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Ross keeps Michigan bias out of Dolphins’ draft plans


Dolphins owner Stephen Ross believes strongly in giving the people at the top of his organization ample space to do their jobs, and he’s far more inclined to trust them than to interject his own opinions on football decisions.

Unless it involves the University of Michigan.

Ross, Class of ’62, will be in Miami’s war room for this month’s NFL draft as usual and won’t be able to stay quiet about the surplus of talented Wolverines up for consideration as Mike Tannenbaum, Adam Gase and Chris Grier sort through their options. He’ll be lobbying for them, but there’s one caveat:

“I’ve told Mike that he doesn’t have to listen to me when I tell him who to pick,” Ross said with a laugh as he sat between Tannenbaum and team president Tom Garfinkel on a sunny patio at the Arizona Biltmore last week.

Ross’ Michigan ties run deeper than him having “Hail to the Victors” as his ringtone. No person has donated more to the university than his $313 million, which includes a staggering $200 million gift in 2013. The business school is named after him, as is the athletic campus.

Truthfully, it’s not a bad year for his Michigan bias to trickle into Miami’s draft process. The Wolverines produced at least a dozen players who expect to be picked, including probable first-rounders in safety Jabrill Peppers and defensive end Taco Charlton. The Dolphins need young talent at both of those positions.

Michigan also has tight end Jake Butt, cornerback Jourdan Lewis, defensive end Chris Wormley and a few offensive linemen that might interest Miami.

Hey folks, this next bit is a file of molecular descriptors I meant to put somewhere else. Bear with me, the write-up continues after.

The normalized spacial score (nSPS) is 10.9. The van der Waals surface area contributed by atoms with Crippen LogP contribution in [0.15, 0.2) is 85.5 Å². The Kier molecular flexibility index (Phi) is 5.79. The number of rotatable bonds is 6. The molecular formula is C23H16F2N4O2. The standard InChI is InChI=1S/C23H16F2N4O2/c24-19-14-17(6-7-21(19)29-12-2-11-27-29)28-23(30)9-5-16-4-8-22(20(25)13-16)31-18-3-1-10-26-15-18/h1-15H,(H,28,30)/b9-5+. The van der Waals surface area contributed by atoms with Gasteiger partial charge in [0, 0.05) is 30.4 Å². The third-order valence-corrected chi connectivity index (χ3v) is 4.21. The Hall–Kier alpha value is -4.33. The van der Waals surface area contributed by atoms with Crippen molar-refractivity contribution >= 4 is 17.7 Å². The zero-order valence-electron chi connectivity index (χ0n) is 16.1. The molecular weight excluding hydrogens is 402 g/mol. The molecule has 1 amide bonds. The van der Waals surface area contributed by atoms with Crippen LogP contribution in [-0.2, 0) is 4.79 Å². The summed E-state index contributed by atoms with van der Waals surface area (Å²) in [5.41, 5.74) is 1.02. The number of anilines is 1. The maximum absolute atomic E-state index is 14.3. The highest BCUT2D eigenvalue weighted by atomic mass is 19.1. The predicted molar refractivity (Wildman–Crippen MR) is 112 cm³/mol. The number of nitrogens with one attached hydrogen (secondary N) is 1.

Ross is well aware that his professional football team doesn’t have a single Michigan alumnus on the roster and hasn’t drafted one during his time as majority owner. Miami took Jake Long and Chad Henne in the first and second rounds, respectively, in 2008, but no Wolverines since.

“Sure, I’d love to see a Michigan guy wearing Dolphins colors,” said Ross, who accompanied the team’s delegation to his alma mater’s pro day a week and a half ago. “But … it’s really a decision that they make. I think Chris and Mike do a great job and have a great department in scouting. They are very thorough.

“If you look at our draft picks last year, that really showed you an awful lot in the direction they wanted to go. And we’ve got some really good players. It was a good draft and I think we’ll continue to have good drafts.”

Tannenbaum jumped in with, “And I think you are underestimating the fact that our head coach is from Michigan State. It’s great for us to watch Adam and Steve have robust discussions about that.”

Gase was a student assistant on Michigan State’s football team under coach Nick Saban when he was there. The Spartans also have a first-round prospect in defensive tackle Malik McDowell.

McDowell, Peppers and Charlton all could be sitting there when Miami’s No. 22 pick comes up, and Ross won’t be able to recuse himself.

“Of course,” he said, beaming again. “You’re right, I’m going to say something, but I’m not going to be the one who makes that decision.”

Any NFL owner obviously would have veto power about controversial players or situations in which there’s a character concern, but overall Ross is content letting his people run the show. Grier is the point man on all draft-related matters, and Gase and Tannenbaum mostly defer to his judgment. Those three have shown a cohesion that Ross has craved for the franchise for years.

“These guys do a good job,” Ross said. “What you’ve seen is a front office and the coaches working together like we haven’t seen it in a long period of time—certainly not since I’ve owned the team. When you talk to people that have been around there, they haven’t seen that type of chemistry in decades. I think this is really the difference.

“When I talk to people, the one thing that makes a winning organization is everybody is on the same page. They like working with each other. I think that’s the big difference in the Miami Dolphins today.”



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